I think you see the proof of that in Sunday's decision to release Cedric Thornton, who was set to enter the second year of the four-year, $18 million contract he signed in 2016. Thornton was one of the biggest outside free agents the Cowboys have signed in the last five years, and his failure to live up to the deal could provide further justification for avoiding free agency in the future.
Cowboys executive vice president Stephen Jones said as much himself on Monday afternoon.
"That's one of the tough things about free agency. It's why I've always struggled with it," he said. "I think you end up paying players one click, if not several clicks, higher than where they really fit."
Of course, you can easily point out the fact that several of the Cowboys' homegrown talents aren't performing as well as a free agent might. To that end, my argument would be that it's far easier to manage a roster full of rookie and mid-range contracts while hoping to improve your talent in the draft.
4.I was curious, so I decided to compare the Cowboys' 39 homegrown players to a few other teams in the league. I didn't have time to compile all 32 rosters, but I did want to look at the Cowboys' NFC East rivals, as well as what I'd consider the two most stable teams in the NFC – Green Bay and Seattle.
New York Giants –32 homegrown players (24 draft picks, eight UDFAs)
Philadelphia Eagles –28 homegrown players (25 draft picks, three UDFAs)
Washington Redskins –33 homegrown players (27 draft picks, six UDFAs)
Most of this doesn't surprise me. The Giants and Eagles have drafted well, for the most part, for most of the last decade. Washington is a bit of a different story, though I'd point out that 13 of their 27 draft picks came from back-to-back solid efforts in 2015-16, when since-departed general manager Scot McCloughan was running the show.
What mainly interests me is to see how the Giants manage the balance between good drafting and free agent spending. The trio of Olivier Vernon, Damon Harrison and Janoris Jenkins paid huge dividends in 2016 – but how will those massive deals shake out over time? And how will those impact the massive deals that will soon be due to Odell Beckham Jr. and Landon Collins?
This isn't to say that it can't be done, but it does create an added wrinkle.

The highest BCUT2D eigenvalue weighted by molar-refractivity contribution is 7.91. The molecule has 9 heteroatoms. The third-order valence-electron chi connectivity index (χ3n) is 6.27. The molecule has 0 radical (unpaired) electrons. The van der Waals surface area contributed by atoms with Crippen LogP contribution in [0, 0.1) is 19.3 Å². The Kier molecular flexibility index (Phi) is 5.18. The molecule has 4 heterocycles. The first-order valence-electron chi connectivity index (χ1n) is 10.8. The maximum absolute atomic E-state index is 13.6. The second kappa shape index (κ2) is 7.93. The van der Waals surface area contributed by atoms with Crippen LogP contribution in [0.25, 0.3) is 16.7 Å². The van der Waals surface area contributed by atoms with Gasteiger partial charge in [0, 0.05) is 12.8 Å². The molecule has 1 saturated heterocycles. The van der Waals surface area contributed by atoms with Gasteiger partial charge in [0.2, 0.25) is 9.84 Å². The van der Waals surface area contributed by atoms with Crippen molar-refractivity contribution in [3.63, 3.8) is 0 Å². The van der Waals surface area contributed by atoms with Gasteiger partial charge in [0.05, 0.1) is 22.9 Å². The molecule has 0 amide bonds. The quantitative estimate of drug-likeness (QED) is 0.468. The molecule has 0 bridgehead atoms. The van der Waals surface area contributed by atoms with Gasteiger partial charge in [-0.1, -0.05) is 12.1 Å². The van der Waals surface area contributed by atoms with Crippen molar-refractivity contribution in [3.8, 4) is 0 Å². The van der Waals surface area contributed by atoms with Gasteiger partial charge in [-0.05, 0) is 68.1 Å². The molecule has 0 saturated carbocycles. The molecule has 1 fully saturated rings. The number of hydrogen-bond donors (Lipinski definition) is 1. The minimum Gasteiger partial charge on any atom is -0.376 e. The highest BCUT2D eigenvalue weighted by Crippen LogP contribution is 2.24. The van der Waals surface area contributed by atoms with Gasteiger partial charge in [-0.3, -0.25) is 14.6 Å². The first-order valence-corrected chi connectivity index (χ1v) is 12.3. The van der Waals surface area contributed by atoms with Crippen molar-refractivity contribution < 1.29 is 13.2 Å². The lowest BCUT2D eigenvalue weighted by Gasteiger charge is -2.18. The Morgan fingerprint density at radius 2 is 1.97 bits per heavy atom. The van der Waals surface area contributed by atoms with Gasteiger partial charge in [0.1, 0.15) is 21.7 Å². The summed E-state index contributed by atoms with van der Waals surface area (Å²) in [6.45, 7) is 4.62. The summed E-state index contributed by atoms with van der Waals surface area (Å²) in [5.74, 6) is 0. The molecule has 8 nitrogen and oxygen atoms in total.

5.The Packers and Seahawks' roster management was probably the most fascinating thing about this entire exercise, and I think it sheds some light on how the Cowboys want to operate moving forward.
Look at this:
Green Bay –44 homegrown players (35 draft picks, nine UDFAs)
Seattle –28 homegrown players (23 draft picks, five UDFAs)
I think there are two philosophies at work here, both of which center around drafting well. That's an understatement for the Packers, clearly, given that nine of their top 10 contracts are for homegrown talents. Sure, they've been known to plug a hole or two with outside help – Martellus Bennett and Ahmad Brooks spring to mind this season. The Packers also just signed veteran defensive lineman Quinton Dial. But this team does not give large amounts of money to players it didn't develop itself. There are rarely exceptions to this rule during Ted Thompson's time as general manager.
Seattle under John Schneider and Pete Carroll seems a bit more flexible. As has been well-documented, the core of this team – which has been dominant by NFL standards since 2012 – was found through the draft. Cornerstone players like Russell Wilson, Doug Baldwin, Bobby Wagner, Richard Sherman, Earl Thomas and Kam Chancellor were all uncovered in the draft process.
But with the core of that team established, the Seahawks have been a bit more willing to look outside the fold. In years past, they made splash trades – acquiring Percy Harvin and then later Jimmy Graham. They dealt conditional draft picks this weekend to add to their leaky offensive line.
Then there was the blockbuster last Friday, when they sent veteran receiver Jermaine Kearse and a second-round draft pick to the Jets in exchange for Pro Bowl defensive tackle Sheldon Richardson.
Seattle strikes me as a franchise that knows the window is closing for a generation of stars that helped make it a contender. That's not to say guys like Sherman, Thomas and Chancellor are bad players, but they're closer to the end of their primes than the beginning.
You could say something similar about Aaron Rodgers in Green Bay, most likely. But you're seeing two different strategies for similar situations. The Packers trust unflinchingly in the process, while the Seahawks are willing to take chances to achieve their aims. It'll be interesting to see whose strategy works better in these next few years.